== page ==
Since reading in Time this morning about How Twitter Will Change the Way We Live I have been musing on what that effect will be, and indeed how to think about the effect of Facebook and other social media, all from a professional perspective.
There is a lot of fun and social value to Twitter as well – I’m guessing we all love it as well for making us ambiently intimate with our friends and colleagues and for the fun and and interesting links it throws our way – but this post is about the dry professional stuff.
The starting point for my thoughts was a story in the Time article about a conference earlier this year called Hacking Education. As many conferences do these days they set up a Twitter back channel using the #hackedu and whilst the Twitter conversation started out as being exclusively between people present at the conference by the end of the day there were a number of outside participants as well. Moreover, these outsiders had contributed ideas that were taken up and integrated into the face to face discussion at the conference.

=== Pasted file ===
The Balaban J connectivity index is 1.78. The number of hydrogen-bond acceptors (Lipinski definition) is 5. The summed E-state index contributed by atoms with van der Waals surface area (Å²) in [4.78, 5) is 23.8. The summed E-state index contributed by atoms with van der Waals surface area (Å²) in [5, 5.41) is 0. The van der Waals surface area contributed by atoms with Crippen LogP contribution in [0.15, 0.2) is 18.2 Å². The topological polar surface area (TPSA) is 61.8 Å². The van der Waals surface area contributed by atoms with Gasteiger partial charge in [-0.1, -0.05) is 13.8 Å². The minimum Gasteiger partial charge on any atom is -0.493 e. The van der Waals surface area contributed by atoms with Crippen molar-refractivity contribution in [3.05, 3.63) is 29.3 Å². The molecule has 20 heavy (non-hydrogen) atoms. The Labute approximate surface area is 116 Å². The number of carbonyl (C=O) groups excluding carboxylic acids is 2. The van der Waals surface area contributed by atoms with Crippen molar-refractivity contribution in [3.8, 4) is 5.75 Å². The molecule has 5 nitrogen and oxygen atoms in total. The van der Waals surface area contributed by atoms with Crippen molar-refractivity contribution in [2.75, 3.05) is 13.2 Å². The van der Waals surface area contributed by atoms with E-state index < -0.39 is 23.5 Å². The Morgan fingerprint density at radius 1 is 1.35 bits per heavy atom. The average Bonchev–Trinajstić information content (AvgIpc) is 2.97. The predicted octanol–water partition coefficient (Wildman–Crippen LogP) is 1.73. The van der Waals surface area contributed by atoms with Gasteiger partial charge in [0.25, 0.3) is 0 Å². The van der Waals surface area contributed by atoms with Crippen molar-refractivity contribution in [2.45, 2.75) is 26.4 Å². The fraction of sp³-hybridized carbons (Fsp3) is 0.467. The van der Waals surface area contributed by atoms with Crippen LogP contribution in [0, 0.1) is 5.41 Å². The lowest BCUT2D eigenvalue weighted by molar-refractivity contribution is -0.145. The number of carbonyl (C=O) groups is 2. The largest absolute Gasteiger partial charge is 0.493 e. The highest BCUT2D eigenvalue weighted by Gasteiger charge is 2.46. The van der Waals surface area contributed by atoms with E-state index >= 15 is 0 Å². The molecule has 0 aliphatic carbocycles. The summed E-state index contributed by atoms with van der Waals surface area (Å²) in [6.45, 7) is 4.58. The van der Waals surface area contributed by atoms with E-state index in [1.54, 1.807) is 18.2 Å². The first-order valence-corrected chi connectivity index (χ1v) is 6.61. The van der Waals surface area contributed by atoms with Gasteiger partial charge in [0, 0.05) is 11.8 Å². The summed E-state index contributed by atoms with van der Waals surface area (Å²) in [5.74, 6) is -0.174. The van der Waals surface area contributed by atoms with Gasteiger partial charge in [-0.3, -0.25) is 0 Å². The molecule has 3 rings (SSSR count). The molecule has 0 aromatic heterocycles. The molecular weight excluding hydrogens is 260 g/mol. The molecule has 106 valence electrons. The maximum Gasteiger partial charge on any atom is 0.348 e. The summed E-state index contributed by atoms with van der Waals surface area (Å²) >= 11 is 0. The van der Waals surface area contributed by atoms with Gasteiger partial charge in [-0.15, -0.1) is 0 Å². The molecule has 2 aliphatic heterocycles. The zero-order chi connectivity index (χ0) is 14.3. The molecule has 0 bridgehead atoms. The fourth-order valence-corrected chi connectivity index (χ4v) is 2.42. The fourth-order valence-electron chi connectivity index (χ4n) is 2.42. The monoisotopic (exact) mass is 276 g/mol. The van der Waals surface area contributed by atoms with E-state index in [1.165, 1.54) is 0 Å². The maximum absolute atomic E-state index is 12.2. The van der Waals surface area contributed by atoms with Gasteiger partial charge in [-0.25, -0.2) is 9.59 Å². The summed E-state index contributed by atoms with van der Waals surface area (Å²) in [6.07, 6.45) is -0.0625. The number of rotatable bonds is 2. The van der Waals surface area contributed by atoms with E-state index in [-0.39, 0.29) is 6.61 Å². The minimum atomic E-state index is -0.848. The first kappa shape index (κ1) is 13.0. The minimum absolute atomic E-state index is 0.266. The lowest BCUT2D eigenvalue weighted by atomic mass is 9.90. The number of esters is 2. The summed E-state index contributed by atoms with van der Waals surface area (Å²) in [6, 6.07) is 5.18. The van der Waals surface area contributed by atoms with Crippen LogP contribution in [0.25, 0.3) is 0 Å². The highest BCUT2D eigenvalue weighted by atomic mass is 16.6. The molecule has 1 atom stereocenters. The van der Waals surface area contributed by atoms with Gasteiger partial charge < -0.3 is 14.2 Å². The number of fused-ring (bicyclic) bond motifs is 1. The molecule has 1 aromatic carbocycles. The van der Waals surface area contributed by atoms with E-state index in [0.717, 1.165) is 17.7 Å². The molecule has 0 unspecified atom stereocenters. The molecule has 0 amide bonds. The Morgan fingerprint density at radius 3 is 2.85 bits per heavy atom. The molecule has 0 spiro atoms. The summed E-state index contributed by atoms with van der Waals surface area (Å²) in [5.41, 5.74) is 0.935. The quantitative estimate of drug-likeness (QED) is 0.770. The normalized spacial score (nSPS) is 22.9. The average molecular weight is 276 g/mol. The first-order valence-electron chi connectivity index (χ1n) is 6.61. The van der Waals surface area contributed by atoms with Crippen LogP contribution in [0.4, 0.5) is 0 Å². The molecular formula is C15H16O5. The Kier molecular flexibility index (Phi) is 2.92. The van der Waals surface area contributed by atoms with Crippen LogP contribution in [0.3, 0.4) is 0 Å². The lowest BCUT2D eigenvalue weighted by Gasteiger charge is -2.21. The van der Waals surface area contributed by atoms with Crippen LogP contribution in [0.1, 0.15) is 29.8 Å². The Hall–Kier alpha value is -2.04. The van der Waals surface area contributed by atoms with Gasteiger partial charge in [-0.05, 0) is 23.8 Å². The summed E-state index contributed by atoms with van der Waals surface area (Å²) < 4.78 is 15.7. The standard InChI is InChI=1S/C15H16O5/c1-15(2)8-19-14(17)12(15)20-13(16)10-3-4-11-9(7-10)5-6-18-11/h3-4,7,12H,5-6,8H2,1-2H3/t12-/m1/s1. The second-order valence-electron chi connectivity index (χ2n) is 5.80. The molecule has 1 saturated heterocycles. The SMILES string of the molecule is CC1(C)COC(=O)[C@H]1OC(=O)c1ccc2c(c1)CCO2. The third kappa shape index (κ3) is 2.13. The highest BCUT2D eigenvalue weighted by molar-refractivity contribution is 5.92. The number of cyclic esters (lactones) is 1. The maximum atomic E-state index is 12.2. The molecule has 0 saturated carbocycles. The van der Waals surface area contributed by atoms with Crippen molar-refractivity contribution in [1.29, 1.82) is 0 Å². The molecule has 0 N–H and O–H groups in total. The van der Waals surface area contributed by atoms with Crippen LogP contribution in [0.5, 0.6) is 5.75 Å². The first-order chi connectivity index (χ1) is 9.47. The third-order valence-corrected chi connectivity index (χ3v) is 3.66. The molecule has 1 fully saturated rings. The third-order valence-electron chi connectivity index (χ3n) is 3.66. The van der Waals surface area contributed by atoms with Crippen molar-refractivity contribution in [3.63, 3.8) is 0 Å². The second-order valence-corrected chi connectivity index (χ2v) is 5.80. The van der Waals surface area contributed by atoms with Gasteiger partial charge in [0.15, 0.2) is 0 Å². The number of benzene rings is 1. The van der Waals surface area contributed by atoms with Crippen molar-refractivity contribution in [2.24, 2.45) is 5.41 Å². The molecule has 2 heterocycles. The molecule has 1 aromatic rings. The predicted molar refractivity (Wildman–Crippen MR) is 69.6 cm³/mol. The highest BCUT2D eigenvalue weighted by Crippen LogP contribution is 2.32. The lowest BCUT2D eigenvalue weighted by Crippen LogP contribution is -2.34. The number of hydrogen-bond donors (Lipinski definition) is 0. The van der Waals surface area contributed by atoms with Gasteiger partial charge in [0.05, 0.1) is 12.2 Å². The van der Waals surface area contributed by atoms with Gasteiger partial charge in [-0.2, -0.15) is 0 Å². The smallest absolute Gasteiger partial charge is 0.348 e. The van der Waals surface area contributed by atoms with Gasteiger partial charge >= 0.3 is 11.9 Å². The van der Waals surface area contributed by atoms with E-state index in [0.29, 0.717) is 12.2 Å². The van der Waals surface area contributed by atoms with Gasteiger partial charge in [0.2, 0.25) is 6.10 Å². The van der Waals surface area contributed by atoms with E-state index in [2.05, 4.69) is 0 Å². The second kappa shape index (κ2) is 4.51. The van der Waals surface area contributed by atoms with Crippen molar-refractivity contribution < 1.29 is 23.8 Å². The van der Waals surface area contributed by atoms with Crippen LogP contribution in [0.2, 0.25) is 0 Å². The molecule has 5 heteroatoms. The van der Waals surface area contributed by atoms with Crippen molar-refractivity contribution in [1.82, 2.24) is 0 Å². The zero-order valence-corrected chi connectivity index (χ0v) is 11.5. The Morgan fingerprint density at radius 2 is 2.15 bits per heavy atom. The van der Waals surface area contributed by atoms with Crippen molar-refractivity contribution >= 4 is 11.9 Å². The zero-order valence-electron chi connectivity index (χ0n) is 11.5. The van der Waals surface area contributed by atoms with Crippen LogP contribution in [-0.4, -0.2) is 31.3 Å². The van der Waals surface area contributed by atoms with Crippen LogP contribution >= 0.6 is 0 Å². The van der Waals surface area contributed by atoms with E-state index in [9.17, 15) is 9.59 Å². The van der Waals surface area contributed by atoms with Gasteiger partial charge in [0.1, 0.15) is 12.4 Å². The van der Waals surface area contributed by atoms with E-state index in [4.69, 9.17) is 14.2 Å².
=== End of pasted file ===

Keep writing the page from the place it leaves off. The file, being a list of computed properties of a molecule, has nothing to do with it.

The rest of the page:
What Twitter did here was to provide a platform that allowed the conference to extend beyond it’s physical walls and allowed individuals who were not present to extend their reach right into the conference hall, in some small way at least.
Viewed this way Twitter is a tool with broadcast, filter and conversational features that allows us to touch and interact with many more people. As such it extends our reach, efficiently putting us in touch with more ideas and more people, thus making us more effective – i.e. it is a productivity tool.
I think this notion of extended personal reach applies equally in our personal lives and also to social platforms other than Twitter, and if I can dream a little on a Friday afternoon, there might be enough here to unlock a new wave of productivity more generally.